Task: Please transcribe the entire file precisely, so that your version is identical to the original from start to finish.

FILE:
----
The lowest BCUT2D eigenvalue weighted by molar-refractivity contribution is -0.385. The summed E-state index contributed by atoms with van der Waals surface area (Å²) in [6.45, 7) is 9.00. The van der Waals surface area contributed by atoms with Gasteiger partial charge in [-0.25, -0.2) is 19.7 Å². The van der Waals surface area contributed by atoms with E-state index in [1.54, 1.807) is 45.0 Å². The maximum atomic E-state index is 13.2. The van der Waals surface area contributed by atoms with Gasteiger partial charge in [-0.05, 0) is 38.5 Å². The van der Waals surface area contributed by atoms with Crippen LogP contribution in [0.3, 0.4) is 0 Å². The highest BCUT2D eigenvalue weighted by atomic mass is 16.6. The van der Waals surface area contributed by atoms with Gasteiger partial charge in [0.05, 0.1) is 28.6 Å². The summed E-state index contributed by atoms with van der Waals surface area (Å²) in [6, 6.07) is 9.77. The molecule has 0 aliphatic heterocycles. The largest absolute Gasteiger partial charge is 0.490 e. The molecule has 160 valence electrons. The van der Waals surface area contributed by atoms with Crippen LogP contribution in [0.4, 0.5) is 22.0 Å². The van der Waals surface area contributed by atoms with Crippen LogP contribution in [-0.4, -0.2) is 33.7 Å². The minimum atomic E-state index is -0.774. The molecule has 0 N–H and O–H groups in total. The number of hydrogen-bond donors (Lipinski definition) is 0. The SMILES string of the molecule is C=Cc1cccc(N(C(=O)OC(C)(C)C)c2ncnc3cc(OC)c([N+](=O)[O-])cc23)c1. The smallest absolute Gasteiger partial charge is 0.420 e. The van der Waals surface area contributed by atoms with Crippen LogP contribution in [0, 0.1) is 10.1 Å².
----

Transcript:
The lowest BCUT2D eigenvalue weighted by molar-refractivity contribution is -0.385. The summed E-state index contributed by atoms with van der Waals surface area (Å²) in [6.45, 7) is 9.00. The van der Waals surface area contributed by atoms with Gasteiger partial charge in [-0.25, -0.2) is 19.7 Å². The van der Waals surface area contributed by atoms with E-state index in [1.54, 1.807) is 45.0 Å². The maximum atomic E-state index is 13.2. The van der Waals surface area contributed by atoms with Gasteiger partial charge in [-0.05, 0) is 38.5 Å². The van der Waals surface area contributed by atoms with Crippen LogP contribution in [0.3, 0.4) is 0 Å². The highest BCUT2D eigenvalue weighted by atomic mass is 16.6. The van der Waals surface area contributed by atoms with Gasteiger partial charge in [0.05, 0.1) is 28.6 Å². The summed E-state index contributed by atoms with van der Waals surface area (Å²) in [6, 6.07) is 9.77. The molecule has 0 aliphatic heterocycles. The largest absolute Gasteiger partial charge is 0.490 e. The molecule has 160 valence electrons. The van der Waals surface area contributed by atoms with Crippen LogP contribution in [0.4, 0.5) is 22.0 Å². The van der Waals surface area contributed by atoms with Crippen LogP contribution in [-0.4, -0.2) is 33.7 Å². The minimum atomic E-state index is -0.774. The molecule has 0 N–H and O–H groups in total. The number of hydrogen-bond donors (Lipinski definition) is 0. The SMILES string of the molecule is C=Cc1cccc(N(C(=O)OC(C)(C)C)c2ncnc3cc(OC)c([N+](=O)[O-])cc23)c1. The smallest absolute Gasteiger partial charge is 0.420 e. The van der Waals surface area contributed by atoms with Crippen LogP contribution in [0, 0.1) is 10.1 Å².